Skewed Review System in the Store


Click on this pic to see “Helpful” Yes/No figures.

A picture they say is worth more than a thousand words. I think the picture above is a good testification of that age old adage. The picture shows what is wrong with the Windows Store review system. Here is an app that obviously is resonating with end users, but because some unhappy souls got to review the app early, they got the high “helpful” figures and pops to the top for Microsoft to feature them as most helpful reviews even when the are negative and has no bearing with the app popularity in the Store. I mean 4335 people couldn’t be wrong with 5-Stars compared to 134 with 1 Star.

So, there you have it, an app can be insanely popular with end users but still be deemed not suitable by review logic of the Store. Microsoft need to fix this ASAP. It is known fact that only frustrated and unhappy users take the time to vent their venom about a product. You don’t see happy users at a support desk. Happy users are too lazy and don’t take the time to review, they are just content to give the app 5-Stars and move on. This is end-user psych 101. A good Store logic should catch this and bubble up positive reviews above negative ones for very popular apps. Period.

Note that I have no bearing with this app nor it’s dev., I don’t know them, neither have I been contacted by them. I am just using the app as an example amongst other apps that fall into this negative review trap while being very popular with users.

Please fix this MS.

3 thoughts on “Skewed Review System in the Store

  1. They also need to allow you to sort the reviews by different criteria specifically my big gripe is not being able to sort by date. A lot of people say things don’t work and this is largely due to the fact that from what I’ve seen there isn’t a lot of beta testing with apps so there is a large percentage a flawed launches and these reviews just stick around without any context.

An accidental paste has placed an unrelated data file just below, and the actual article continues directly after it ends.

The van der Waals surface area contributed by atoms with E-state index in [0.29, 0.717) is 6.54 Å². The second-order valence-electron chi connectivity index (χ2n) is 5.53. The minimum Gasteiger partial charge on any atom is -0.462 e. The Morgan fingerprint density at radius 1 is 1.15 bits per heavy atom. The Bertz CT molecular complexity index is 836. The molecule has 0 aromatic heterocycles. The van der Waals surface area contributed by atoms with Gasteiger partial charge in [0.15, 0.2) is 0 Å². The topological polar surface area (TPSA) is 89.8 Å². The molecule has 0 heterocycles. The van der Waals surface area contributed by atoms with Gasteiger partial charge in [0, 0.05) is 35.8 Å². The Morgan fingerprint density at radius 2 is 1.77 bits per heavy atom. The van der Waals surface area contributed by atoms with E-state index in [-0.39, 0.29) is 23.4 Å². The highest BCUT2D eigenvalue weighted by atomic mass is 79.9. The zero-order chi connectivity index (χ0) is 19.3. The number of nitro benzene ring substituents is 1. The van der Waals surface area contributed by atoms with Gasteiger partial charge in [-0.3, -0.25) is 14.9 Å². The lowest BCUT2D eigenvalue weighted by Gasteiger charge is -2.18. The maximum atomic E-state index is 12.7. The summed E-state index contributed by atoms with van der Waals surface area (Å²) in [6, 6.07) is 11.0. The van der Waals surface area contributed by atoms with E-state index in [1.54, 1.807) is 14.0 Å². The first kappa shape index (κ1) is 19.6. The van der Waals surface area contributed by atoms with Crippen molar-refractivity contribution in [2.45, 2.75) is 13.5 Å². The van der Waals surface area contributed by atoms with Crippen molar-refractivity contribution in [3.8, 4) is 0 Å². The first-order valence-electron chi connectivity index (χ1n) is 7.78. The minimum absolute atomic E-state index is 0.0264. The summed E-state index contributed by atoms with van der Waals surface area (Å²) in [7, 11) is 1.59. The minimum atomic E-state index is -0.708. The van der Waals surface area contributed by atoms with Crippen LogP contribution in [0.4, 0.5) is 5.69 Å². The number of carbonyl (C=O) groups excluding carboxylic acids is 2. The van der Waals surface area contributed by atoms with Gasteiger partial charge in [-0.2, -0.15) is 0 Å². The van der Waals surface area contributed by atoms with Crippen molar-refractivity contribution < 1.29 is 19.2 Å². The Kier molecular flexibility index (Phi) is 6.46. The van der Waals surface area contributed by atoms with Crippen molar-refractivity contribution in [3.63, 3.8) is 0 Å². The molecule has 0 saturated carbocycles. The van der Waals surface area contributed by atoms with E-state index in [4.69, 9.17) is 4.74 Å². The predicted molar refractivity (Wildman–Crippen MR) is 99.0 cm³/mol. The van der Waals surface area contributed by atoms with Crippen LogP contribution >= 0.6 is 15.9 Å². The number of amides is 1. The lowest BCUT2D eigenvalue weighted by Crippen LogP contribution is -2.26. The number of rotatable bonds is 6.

I’ve kind of figured out the patterns of how the store sucks so I can pick through apps pretty efficiently but watching my wife looking for apps in the store when she upgraded was painful.


    • Exactly my point. It took time for devs to learn to program for Win8, and those early bugs and the comments thereafter remain as weight on the neck of the apps. Even after the initial teething problems have been weeded out by the dev.


  2. I agree completely with this. In fact, I have openly complained about this on the Microsoft forums. Once a review is considered ‘helpful’ it will stay there, no matter how outdated or irrelevant it is. Irrelevance seems to be what Microsoft is going for with the Store. (or so it seems…) Looking through the “Top free” category in the store is a nightmare. Lots of apps with no ratings, let alone reviews, some with 1 star ratings. The guys and gals at Microsoft responsible for the Store really need to reevalute their approach. Having 130,000 apps available sounds great to Mr. Turner and Mr. Ballmer, but unfortunately 120,000 of those apps are useless rubbish. I hope these issues will be fixed, but going by what is and has been happening on the Windows Phone store, my hopes are not high. Microsoft has built a great product that could be so exciting, but their flawed execution is, again, ruining the consumer experience. :(


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